I realize I was late in that they reported their interim financial report.
You can view report here.
This small stock is really seriously thinly traded. The spread is damn wide.
- Revenue and gross profit growth was stagnating, but COGS outpaced revenue
- Selling and distribution costs was inline
- The main bugbear was the Administrative expenses. 44% increase. The main reason I feel causing this 2 quarters of profitability issues
- Operating Cash Flow Before working capital is strong. Half year cash flow is able to fulfill the full year dividend of 8%. Factoring in working capital and income tax and the free cash flow becomes negative
- Beauty of this business is no need for much capex. This balance off with the investments in administrative expenses
- Cash on hand fell 10% from 44 mil to 40 mil
As Rayson the financial controller of Multi-chem have stated (contactable > [email protected]) , you have to invest in training staff for support, training and other after sales, or ramp up for new products that you distribute.
Even if your sales is down, you will still need to invest in this aspect. Else when you get the sales, you cannot ramp up.
It would seem that this administrative expense looks like Multi-chem’s capex.
Perhaps it is just a sales blip of 2 quarters. Multi-chem distributes around the region. The business is competitive. The margins are low.
Market Cap = 47 mil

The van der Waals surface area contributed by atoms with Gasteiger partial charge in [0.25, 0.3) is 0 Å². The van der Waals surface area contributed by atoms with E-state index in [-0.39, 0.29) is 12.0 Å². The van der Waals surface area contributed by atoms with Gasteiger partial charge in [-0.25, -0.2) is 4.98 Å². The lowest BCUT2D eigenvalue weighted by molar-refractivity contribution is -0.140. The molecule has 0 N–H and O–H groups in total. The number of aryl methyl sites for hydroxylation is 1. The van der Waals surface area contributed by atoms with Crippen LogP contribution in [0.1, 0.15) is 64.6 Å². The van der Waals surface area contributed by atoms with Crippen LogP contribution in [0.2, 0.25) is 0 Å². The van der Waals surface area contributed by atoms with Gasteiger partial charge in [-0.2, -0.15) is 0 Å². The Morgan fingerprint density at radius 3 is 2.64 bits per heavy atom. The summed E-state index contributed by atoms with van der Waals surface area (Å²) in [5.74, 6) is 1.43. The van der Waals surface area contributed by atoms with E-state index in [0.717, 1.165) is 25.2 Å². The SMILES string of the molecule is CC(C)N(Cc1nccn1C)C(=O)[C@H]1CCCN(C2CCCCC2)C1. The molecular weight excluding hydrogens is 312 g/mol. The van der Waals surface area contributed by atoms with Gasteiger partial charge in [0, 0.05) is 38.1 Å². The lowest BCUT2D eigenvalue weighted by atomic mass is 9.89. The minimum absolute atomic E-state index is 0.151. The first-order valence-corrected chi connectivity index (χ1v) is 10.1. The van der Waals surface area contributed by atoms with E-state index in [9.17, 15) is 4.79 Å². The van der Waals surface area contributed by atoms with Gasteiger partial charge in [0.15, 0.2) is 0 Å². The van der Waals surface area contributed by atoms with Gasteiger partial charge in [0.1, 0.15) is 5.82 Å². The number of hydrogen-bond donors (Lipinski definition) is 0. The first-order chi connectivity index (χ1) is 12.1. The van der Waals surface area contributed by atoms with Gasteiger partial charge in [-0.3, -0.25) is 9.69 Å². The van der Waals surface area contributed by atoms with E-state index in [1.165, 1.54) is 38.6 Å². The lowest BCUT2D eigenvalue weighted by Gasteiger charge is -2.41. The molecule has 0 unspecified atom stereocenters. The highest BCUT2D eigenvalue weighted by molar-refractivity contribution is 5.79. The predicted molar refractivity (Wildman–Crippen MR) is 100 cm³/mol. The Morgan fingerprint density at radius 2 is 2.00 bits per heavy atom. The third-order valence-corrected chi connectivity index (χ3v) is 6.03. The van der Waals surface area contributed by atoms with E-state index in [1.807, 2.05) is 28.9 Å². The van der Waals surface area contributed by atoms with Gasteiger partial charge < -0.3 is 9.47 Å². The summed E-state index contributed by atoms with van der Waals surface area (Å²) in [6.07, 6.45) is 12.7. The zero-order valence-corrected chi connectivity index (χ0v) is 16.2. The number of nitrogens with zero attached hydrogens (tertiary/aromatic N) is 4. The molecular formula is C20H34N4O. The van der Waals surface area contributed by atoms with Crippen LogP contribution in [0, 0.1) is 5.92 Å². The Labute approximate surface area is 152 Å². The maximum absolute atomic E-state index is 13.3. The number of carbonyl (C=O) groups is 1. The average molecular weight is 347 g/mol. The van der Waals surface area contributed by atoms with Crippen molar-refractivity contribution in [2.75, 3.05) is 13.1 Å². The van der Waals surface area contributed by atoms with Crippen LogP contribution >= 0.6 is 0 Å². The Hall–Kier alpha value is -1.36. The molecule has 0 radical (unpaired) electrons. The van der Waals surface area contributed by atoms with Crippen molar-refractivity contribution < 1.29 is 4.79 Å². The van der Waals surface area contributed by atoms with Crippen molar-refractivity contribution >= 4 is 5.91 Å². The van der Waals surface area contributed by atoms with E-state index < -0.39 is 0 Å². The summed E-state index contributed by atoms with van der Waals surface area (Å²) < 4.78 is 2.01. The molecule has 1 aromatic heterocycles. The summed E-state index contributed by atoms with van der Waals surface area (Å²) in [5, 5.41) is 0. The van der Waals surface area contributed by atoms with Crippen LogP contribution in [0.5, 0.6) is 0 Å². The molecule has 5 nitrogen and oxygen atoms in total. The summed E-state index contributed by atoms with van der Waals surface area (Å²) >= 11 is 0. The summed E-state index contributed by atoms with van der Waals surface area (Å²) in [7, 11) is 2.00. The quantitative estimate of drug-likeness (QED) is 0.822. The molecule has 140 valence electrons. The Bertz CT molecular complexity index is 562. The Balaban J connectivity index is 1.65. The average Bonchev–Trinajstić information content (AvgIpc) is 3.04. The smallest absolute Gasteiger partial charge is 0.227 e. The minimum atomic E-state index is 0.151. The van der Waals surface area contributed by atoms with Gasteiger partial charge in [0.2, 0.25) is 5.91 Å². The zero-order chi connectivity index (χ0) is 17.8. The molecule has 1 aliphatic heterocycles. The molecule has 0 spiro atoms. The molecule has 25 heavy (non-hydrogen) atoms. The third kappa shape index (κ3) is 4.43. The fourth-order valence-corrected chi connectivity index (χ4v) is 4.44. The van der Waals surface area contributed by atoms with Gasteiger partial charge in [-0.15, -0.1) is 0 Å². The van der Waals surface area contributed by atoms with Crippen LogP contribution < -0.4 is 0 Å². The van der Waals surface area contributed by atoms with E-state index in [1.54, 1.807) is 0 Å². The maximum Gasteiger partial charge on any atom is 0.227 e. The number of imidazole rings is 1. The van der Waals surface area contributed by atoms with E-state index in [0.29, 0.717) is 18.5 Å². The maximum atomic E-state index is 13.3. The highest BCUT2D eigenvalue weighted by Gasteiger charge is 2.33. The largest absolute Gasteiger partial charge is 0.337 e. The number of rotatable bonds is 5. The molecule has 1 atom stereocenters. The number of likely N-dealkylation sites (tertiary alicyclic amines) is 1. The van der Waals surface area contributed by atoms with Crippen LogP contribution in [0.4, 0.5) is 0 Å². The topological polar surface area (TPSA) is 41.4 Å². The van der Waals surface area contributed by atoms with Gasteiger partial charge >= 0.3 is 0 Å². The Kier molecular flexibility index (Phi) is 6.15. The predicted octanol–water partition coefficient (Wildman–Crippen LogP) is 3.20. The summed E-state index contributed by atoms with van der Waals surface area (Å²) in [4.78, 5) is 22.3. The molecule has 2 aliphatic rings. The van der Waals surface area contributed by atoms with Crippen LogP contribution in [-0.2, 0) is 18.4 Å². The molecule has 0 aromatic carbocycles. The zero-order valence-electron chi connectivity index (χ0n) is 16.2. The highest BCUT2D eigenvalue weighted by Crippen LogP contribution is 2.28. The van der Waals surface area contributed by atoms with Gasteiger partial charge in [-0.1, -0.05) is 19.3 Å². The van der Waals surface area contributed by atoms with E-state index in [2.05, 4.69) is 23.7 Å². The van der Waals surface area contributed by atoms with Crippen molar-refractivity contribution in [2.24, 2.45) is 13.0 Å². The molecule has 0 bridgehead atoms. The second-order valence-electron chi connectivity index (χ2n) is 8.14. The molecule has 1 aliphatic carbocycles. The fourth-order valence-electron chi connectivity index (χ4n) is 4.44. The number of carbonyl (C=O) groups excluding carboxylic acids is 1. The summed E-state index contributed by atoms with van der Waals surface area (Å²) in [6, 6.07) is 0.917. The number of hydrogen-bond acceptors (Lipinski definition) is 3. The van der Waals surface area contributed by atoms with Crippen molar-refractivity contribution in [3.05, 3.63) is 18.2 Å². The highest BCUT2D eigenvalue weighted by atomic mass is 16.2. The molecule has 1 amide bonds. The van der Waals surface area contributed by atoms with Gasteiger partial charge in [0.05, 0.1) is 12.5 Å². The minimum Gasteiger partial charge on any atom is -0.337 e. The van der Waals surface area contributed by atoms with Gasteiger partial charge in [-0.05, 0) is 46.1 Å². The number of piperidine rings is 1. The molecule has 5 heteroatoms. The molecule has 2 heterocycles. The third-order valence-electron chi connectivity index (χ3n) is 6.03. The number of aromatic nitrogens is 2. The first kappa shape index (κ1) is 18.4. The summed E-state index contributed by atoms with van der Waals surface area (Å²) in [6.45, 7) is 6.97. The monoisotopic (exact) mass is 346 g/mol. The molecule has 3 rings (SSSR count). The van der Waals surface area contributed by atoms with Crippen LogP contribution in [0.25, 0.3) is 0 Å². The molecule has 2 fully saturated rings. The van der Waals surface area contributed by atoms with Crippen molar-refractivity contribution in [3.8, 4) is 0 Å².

Net Cash = 38 mil
EV = 47-38 mil = 9 mil
This looks a value proposition in that there are years where the Multi-chem profit is 6-8 mil in a year. Free Cash Flow of 2-3 mil in a year.
A purchase at this price, you could probably recuperate your investment with 3 good years of free cash flow.
The price Mr Market priced it at seem to indicate
- Competitive business with no moats that they will collapse overnight
- Lukewarm profit and cash flow outlook
- Low liquidity in the stock
Is there a mispriced? I am not sure. The sales network is extensive, and the IT purchasing will definitely see better days next time.
Would Multi-chem be around to take advantage? I certainly think so, provided they can tide through this period of low revenue growth and manage costs and operations well.
Likewise your purchase price may not factor in the scenario that 25% of the cash is use as working capital. Economic conditions and poor management may just remove 10 mil cash. Your current purchase price may not look hat cheap considering the low profit growth.
You get an advantage if you are in the IT industry and have extensively deal with vendors like this.
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